On Sunday afternoon I took myself and a large bag of catfood to the Ipswich Animal Shelter, to donate the bag and have a visit with the resident strays and rescues. As always, the shelter is a bright, cheerful place offering a comfortable refuge for animals in need of a home.
No dogs were in residence, but the kitten room was bustling with the antics of a dozen little ones, not quite old enough for adoption but big enough to scramble all over the cat tree and perching places, to tumble about wrestling, and to miaow pleadingly for the visiting human to pick them up and love them. There were two, perhaps three litters’ worth frolicking about. Many were mostly white with wild patches of dark tabby, some with comical smudges on their noses. Two solid near-black tabby kittens insisted on being held. Their soft fluffy bodies rumbled with purrs. It was so hard not to adopt one of those flower-faced sweethearts! But the menagerie currently in residence at my home would not be amused, so I retreated before my will buckled.
In the adults’ room there were half a dozen snoozing cats, some whose adoption is already in the works. In one corner was a large wire cage, its door open. In the far corner inside a pale plump tortoiseshell roused from her nap, mewed softly, and came out for some loving.
I let her sniff my hand, felt her rub her cheek against it, then stroked her. One stroke – she purred. Two strokes – she slashed my hand with her teeth and punched me with frantic clawless paws. One of the volunteers rushed in to warn me about her – too late. I brushed off the woman’s apologies, knowing how suddenly cats can be overwhelmed by the stimulation of being petted.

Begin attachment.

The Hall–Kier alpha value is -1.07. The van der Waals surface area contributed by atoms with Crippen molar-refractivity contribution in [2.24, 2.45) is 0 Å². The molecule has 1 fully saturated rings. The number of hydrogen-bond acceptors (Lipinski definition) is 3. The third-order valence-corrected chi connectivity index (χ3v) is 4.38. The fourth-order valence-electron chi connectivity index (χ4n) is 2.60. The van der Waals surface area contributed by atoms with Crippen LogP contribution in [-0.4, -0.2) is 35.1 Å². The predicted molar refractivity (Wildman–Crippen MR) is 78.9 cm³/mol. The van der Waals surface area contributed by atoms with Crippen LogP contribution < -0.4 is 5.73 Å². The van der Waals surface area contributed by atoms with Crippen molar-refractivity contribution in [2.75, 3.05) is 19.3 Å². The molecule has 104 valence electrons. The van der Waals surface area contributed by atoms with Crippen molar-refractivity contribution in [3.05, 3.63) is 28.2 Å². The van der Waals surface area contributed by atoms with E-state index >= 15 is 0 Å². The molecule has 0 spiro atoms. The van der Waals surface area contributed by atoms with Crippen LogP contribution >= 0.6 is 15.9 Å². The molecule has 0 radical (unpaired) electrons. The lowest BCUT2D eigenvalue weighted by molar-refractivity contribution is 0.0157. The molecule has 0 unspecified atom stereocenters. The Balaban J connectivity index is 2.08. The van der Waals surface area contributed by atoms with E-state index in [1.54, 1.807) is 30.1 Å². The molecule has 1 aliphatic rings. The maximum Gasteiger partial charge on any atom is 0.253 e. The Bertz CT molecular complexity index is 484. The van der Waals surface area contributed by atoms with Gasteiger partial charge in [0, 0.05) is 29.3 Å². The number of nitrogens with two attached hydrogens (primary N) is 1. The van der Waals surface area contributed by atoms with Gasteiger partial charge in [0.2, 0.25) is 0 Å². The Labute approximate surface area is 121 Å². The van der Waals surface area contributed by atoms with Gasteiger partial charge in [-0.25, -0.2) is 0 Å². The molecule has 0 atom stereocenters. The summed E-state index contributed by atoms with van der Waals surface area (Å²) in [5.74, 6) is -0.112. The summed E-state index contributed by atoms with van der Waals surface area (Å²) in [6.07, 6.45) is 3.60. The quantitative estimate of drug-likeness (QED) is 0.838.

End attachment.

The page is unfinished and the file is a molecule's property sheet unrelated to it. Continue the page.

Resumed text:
But this was worse, this went beyond into a pitiful territory no animal should ever inhabit. The poor cat stayed close to me where I crouched, her eyes wide and wild. Any small motion of my hand near her brought another furious flurry of punches. You could tell she desperately wanted affection, desperately wanted someone to be kind to her, caress her – but any attempt to offer it terrified her.
The volunteer told me she hadn’t been left at the shelter. Nope, she’d been rescued from abandonment. Some sorry excuse for a human being, having done who knows what to shatter her trust in people, had thrown her away, clawless, defenseless, like a broken toy. In the two months she’d been at the shelter, the volunteer said, the cat had made a lot of progress toward trusting. That alone sickened me – how badly must that cat have been abused, that the frightened little thing I saw was much improved?
Poor thing. It will take a special kind of person to adopt her, to slowly, patiently bring out whatever measure of trust this broken spirit can win its way to. Perhaps she’ll never find a home beyond the shelter. But at least there she has the loving care of people who’ll never let her be hurt again.